To close or not to close
“When is West Virginia going to start investing in kids, flesh and blood, not bricks and mortar?”
That is the question Paden City High School Athletic Director Fred King rhetorically asked a packed gymnasium Thursday night at a meeting to discuss the fate of PCHS.
Rodney McWilliams started the meeting by explaining how the community got to the point that there are discussions of closing PCHS. “Hopefully we’ll get a better understanding,” said McWilliams.
He explained that every 10 years boards of education in West Virginia are required to formulate a Comprehensive Educational Facilities Plan. It is used by the School Building Authority, which allocates funding for facilities improvements and construction. Cross sections of the communities served by the county’s schools are to be part of the CEFP committee. This is the third time Wetzel County has gone through this process with their current plan due by August 2010.
In March the Cornerstone Project, sponsored by the Paden City Foundation, was formed to help stand up for the local high school. “The news wasn’t very encouraging at that point,” stated McWilliams. He said the CEFP committee had reached a consensus buy-in to support a plan that would entail the closing of PCHS in the next 10 years, with PCHS students going to Magnolia High School. That plan was one of five considered by the committee.
Given that outlook, the Cornerstone Project contacted the five board members to make sure they knew what the CEFP was doing. According to McWilliams, three of the board members were not aware of the situation, but two were as they were members of the committee.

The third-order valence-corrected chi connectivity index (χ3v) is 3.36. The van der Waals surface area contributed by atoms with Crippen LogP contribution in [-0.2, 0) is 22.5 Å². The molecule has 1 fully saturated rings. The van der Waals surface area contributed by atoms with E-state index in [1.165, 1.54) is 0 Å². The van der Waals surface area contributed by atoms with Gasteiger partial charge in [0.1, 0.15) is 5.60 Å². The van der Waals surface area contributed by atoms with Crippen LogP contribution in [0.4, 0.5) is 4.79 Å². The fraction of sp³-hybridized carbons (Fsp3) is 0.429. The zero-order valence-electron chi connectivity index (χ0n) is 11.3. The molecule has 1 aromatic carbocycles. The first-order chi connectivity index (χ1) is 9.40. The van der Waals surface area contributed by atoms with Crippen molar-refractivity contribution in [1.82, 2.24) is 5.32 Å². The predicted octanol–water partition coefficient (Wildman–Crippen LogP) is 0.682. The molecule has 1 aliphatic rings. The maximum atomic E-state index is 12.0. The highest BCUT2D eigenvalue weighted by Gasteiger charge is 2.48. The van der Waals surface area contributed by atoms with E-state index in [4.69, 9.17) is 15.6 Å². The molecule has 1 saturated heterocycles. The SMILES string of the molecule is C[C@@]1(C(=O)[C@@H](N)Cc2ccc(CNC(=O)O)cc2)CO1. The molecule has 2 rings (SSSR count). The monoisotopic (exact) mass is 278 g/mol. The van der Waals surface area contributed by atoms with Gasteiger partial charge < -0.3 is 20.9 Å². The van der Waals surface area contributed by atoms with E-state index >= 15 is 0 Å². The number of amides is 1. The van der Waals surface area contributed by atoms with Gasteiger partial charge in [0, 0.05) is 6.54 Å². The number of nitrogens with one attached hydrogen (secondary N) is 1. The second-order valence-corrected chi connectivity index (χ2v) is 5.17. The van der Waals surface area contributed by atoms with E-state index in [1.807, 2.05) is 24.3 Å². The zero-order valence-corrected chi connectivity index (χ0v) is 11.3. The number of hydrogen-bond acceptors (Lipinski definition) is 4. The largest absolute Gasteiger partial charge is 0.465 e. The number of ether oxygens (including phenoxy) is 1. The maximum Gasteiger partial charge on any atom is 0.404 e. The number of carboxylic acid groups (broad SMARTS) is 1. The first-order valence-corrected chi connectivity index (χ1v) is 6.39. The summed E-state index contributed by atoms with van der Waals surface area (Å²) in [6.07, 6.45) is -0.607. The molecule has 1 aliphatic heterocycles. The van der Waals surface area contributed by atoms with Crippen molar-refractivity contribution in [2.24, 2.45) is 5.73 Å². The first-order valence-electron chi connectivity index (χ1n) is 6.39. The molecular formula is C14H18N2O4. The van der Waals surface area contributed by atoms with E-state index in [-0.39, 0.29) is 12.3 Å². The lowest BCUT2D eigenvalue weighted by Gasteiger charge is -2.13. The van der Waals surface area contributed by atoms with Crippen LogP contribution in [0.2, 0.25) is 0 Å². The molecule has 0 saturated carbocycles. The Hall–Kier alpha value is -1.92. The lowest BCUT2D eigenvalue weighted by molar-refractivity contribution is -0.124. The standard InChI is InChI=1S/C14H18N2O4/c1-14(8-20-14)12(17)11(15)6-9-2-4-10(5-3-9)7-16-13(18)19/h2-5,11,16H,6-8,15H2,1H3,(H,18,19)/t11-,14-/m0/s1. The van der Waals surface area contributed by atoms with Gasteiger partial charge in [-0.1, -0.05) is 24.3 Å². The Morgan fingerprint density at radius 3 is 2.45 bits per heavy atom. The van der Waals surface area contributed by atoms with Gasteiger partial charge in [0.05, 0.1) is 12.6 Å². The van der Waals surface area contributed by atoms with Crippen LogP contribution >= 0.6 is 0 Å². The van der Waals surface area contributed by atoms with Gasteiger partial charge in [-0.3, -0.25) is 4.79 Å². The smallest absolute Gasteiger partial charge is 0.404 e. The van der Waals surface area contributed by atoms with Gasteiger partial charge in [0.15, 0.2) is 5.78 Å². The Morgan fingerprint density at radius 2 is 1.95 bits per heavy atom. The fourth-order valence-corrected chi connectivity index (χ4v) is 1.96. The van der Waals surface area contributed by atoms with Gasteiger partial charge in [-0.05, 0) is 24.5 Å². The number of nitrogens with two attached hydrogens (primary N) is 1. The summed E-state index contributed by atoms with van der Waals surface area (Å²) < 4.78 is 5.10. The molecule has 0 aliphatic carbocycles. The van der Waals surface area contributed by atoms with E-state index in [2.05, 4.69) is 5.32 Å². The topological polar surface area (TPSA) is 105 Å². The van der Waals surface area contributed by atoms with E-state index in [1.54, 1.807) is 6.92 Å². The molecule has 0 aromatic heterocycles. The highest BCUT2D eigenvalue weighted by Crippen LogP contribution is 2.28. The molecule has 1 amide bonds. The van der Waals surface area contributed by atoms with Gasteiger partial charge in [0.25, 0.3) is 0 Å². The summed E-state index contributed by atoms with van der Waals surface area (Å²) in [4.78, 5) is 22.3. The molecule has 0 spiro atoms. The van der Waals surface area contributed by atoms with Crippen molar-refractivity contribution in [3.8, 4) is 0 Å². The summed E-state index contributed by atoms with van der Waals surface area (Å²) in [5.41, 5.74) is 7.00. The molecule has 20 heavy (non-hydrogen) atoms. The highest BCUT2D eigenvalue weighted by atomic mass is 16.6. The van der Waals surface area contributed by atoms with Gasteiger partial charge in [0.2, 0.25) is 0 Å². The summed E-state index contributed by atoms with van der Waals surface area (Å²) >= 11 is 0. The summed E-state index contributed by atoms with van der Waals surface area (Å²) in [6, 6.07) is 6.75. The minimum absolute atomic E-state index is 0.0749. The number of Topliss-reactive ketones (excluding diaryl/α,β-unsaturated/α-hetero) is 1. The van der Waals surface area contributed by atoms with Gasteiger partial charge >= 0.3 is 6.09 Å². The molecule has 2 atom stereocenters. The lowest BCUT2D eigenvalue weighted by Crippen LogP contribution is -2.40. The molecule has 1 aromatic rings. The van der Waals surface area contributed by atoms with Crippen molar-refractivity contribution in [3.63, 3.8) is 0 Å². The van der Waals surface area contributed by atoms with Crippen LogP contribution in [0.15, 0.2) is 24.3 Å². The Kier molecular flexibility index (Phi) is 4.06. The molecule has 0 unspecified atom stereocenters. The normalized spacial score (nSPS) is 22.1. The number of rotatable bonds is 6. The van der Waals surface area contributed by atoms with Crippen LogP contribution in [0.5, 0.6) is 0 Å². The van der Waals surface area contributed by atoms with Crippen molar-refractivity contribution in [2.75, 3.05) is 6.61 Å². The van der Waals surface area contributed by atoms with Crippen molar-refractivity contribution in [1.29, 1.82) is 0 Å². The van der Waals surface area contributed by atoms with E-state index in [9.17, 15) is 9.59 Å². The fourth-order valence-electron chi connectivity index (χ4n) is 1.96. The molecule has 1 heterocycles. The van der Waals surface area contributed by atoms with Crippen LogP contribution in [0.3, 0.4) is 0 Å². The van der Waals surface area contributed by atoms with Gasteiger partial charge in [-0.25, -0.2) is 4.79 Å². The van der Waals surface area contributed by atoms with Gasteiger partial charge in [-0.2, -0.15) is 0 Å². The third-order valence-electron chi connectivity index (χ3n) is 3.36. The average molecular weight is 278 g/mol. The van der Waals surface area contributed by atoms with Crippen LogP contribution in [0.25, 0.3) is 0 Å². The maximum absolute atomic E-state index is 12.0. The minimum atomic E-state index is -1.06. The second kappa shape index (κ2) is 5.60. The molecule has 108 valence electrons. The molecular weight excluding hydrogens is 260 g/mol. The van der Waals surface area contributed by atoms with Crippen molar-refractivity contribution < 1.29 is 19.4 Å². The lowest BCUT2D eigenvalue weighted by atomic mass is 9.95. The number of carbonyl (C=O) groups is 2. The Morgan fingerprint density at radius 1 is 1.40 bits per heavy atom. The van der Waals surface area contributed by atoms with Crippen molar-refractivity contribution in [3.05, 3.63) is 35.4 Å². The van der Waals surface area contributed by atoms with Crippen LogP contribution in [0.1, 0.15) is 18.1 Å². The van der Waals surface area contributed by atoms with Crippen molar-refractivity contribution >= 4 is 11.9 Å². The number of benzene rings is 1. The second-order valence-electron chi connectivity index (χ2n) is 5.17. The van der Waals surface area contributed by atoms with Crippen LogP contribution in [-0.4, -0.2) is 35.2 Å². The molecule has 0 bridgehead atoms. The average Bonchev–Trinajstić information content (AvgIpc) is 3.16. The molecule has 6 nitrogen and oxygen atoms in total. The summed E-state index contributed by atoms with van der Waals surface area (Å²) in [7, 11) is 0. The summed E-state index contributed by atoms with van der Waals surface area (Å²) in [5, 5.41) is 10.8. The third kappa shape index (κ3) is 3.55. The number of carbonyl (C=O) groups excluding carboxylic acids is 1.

If the plan is approved by the board and the state, then any part of the plan can be implemented at any time in the next 10 years.
During the first week of May the Cornerstone Project met with Superintendent Bill Jones and Treasurer Jeff Lancaster. They reported that the CEFP was essentially finished. The project then sent a delegation to the last CEFP meeting. McWilliams reported that a Paden City delegate to the CEFP committee was denied a roll call vote on the plan.
The next step, said McWilliams, is to work with the board members before it gets to the public opinion phase and then to the board for a vote.
According to McWilliams, there are two major reasons the employees of the board of education give for closing PCHS: the cost of running the school, approximately $1.463 million, and the school’s curriculum doesn’t allow for all of the things they should be offering.
McWilliams said the school’s operating cost is only five percent of the county’s budget. He further said it is perceived that the cost will not be saved, just spent elsewhere.